back to article Microsoft IIS hole fells university server

This story was updated at 21st May 2009 05:01 GMT to include Microsoft comments refuting the university's claims that the IIS vulnerability was exploited in the attack. It was updated again at 21st May 2009 23:10 GMT to note that University officials have recanted their claims. Please see this updated story. Hackers have wasted …

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Anonymous Coward

Whoops!

A good time to get rid of IIS!

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Troll

And replace it with what? Another web server with its own vulnerabilities?

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Flame

re. Whoops!

Is there ever a BAD time to get rid of IIS??!

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This post has been deleted by its author

Pirate

Use nginx

Replace it with Nginx rather than Apache. It would be interesting to see a comparison of IIS vunerabilitys to Apache, I suspect the number doesn't differ greatly. Both are heavy and slow webservers IMO.

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Silver badge

That's what happens....

... when you insist on using insecure, non-production-ready software. MS stuff should be used only by kids, as a gaming platform.

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Flame

IIS because...

@Clueless

>Why would anybody use Microsoft IIS webserver instead of Apache????????

Because it is easier to *click click click* configure.

Oh, wait....

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Coat

Working with Microsoft Employees?

Since when does this ever happen? There is something fishy about this story.

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Boffin

Re: Troll

"And replace it with what? Another web server with its own vulnerabilities?"

If you actually need WebDAV then there are advantages to using Apache. With Apache WebDAV can be applied on a per-container basis rather than system wide. The existence of WebDAV functionality is only betrayed by the module appearing in the server identification string (and this can be supressed). The response to the OPTIONS command will only show the WebDAV commands if you quote the relevant path. The WebDAV commands do not appear in response to OPTIONS / (assuming WebDAV has not been included in the definition of the root directory).

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Heart

title

IIS => The IE6 of web servers

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Linux

Linux

*Waves*

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LOL IIS

Seriously I used IIS on my 1st webserver

it was raped left and right in 3 days by people exploiting it (it was fully patched)

Swapped to apache and have had 0 breaches in years.

Sure apache is a little bit harder to configure but IMO the amount of headaches it saves you from its well worth it

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Happy

Re: Clueless

errr... Because for some purposes, it is better?

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Anonymous Coward

Re : LOL IIS

Go on then - post the server address. Maybe it is just lack of traffic?

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Coat

I think the question

why haven't they upgraded to 7 yet? why are they still on iis6? Anonymous, Apache is ok but its not the have all end all browser. Apache would work great for the average person but IIS brings a lot to the table that large corperations and institutions need. so your question isn't really a valid one....well its half valid. however the reason they use IIS is the same reason they IE because they a lot to the table that a lot of regular users can't/won't apreciate.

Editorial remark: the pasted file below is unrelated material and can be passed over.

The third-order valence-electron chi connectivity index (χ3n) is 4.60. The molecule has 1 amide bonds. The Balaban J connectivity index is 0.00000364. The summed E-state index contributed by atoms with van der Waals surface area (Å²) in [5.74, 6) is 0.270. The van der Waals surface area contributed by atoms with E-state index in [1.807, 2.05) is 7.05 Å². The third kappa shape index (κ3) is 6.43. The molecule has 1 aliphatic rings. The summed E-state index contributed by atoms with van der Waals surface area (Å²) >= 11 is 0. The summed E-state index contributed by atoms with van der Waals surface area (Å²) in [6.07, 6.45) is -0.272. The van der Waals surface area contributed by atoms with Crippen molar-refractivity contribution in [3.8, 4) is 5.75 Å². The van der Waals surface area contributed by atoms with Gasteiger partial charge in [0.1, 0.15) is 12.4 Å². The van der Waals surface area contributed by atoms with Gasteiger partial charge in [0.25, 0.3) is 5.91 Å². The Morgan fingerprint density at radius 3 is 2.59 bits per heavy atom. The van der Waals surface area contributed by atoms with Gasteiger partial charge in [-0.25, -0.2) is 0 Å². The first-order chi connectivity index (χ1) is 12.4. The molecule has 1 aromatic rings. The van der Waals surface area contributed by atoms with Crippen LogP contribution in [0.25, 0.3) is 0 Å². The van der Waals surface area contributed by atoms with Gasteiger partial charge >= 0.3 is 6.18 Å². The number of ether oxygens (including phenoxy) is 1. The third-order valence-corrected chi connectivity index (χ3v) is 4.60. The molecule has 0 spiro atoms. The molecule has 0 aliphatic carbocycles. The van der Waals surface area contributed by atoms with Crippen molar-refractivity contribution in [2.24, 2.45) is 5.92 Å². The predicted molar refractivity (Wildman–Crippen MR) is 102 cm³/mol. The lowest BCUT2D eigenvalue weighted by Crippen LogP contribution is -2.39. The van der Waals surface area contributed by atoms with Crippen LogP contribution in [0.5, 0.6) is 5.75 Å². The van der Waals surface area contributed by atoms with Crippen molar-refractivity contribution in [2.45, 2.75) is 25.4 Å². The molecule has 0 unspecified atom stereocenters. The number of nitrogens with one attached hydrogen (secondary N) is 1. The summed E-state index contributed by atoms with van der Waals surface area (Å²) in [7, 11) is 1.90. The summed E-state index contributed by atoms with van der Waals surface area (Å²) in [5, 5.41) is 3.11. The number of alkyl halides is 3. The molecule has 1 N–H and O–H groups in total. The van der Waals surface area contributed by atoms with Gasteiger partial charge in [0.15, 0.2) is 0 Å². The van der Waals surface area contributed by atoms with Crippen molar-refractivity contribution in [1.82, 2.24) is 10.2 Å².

That said, My school upgraded to server 2008 already. schools get a freakishly large discount on MSFT products, I'm full circle back to my original question, why haven't they upgraded yet?

mine is the one with Server 08 in it.

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Err...

Funny how the MS guys are only just investigating the problem, but it is known to the helldesk person that the problem was the WebDAV vuln? Aren't investigations supposed to complete before you announce what is wrong, or did I miss something in the article?

(Not saying it's not WebDAV vuln, just saying.)

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NIX vs Windows security stories...

generally fall into two categories.

Those reporting on NIX by and large talk about potential vulnerabilities.

Those reporting on Windows by and large talk about actual exploits.

I know this is tiresome but it has to be said again and again until it sinks in to the disinterested skulls of those that run these large organisations.

The enterprise has standardised on the wrong operating system. Windows is broken. It does not work. Its costing billions in lost productivity and security headaches.

Just as our broken parliamentary system and our broken banks need to reform. IT needs to do the same and rip the guts out of its old tired Windows only strategy and replace with something that works. That being OS X on the desktop and LINUX in the server room. (I don't yet think the cloud is mature enough).

Yes it will be hard and painful, but most things that worth fighting for are difficult and the path stony. But look what lies at the end of this hard trodden road.

Imagine a world without spam. Imagine a world without worms or self replicating viruses. Imagine being able to spend the majority of your time actually improving your organisations productivity instead of firefighting exploits day in and day out.

Imagine a world without Windows.

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Stop

lennie, lennie...

Why haven't they upgraded yet?

Mayhaps because Microsoft themselves recommend against it?

http://www.networkworld.com/news/2009/051409-microsoft-teched.html?page=2

rofl!

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Silver badge
Paris Hilton

Ahhh..... I feel younger again